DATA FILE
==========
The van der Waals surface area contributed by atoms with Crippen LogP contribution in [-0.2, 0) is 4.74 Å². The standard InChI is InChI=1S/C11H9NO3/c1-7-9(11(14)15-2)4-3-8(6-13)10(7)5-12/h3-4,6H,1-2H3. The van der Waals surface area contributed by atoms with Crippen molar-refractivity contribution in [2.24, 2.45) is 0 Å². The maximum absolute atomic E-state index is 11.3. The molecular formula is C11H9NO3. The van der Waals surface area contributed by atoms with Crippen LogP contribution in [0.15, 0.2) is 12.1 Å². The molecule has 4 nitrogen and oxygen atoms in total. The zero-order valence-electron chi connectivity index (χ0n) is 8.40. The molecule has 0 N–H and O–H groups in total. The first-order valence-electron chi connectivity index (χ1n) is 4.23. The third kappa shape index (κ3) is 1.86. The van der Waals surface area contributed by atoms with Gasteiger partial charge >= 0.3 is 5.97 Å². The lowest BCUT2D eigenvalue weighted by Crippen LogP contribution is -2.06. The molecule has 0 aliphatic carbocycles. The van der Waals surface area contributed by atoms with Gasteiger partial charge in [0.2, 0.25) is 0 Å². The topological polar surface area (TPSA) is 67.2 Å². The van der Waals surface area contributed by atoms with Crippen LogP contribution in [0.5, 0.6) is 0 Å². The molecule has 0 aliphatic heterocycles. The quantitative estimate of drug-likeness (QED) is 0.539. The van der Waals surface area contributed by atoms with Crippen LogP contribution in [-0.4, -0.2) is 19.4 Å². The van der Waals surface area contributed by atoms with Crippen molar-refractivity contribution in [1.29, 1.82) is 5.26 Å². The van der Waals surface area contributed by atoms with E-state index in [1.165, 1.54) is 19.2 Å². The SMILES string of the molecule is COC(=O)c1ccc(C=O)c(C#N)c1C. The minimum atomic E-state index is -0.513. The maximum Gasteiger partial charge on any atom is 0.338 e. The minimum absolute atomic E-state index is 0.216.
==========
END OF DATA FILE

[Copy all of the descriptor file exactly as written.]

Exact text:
The van der Waals surface area contributed by atoms with Crippen LogP contribution in [-0.2, 0) is 4.74 Å². The standard InChI is InChI=1S/C11H9NO3/c1-7-9(11(14)15-2)4-3-8(6-13)10(7)5-12/h3-4,6H,1-2H3. The van der Waals surface area contributed by atoms with Crippen molar-refractivity contribution in [2.24, 2.45) is 0 Å². The maximum absolute atomic E-state index is 11.3. The molecular formula is C11H9NO3. The van der Waals surface area contributed by atoms with Crippen LogP contribution in [0.15, 0.2) is 12.1 Å². The molecule has 4 nitrogen and oxygen atoms in total. The zero-order valence-electron chi connectivity index (χ0n) is 8.40. The molecule has 0 N–H and O–H groups in total. The first-order valence-electron chi connectivity index (χ1n) is 4.23. The third kappa shape index (κ3) is 1.86. The van der Waals surface area contributed by atoms with Gasteiger partial charge >= 0.3 is 5.97 Å². The lowest BCUT2D eigenvalue weighted by Crippen LogP contribution is -2.06. The molecule has 0 aliphatic carbocycles. The van der Waals surface area contributed by atoms with Gasteiger partial charge in [0.2, 0.25) is 0 Å². The topological polar surface area (TPSA) is 67.2 Å². The van der Waals surface area contributed by atoms with Crippen LogP contribution in [0.5, 0.6) is 0 Å². The molecule has 0 aliphatic heterocycles. The quantitative estimate of drug-likeness (QED) is 0.539. The van der Waals surface area contributed by atoms with Crippen LogP contribution in [-0.4, -0.2) is 19.4 Å². The van der Waals surface area contributed by atoms with Crippen molar-refractivity contribution in [1.29, 1.82) is 5.26 Å². The van der Waals surface area contributed by atoms with E-state index in [1.165, 1.54) is 19.2 Å². The SMILES string of the molecule is COC(=O)c1ccc(C=O)c(C#N)c1C. The minimum atomic E-state index is -0.513. The maximum Gasteiger partial charge on any atom is 0.338 e. The minimum absolute atomic E-state index is 0.216.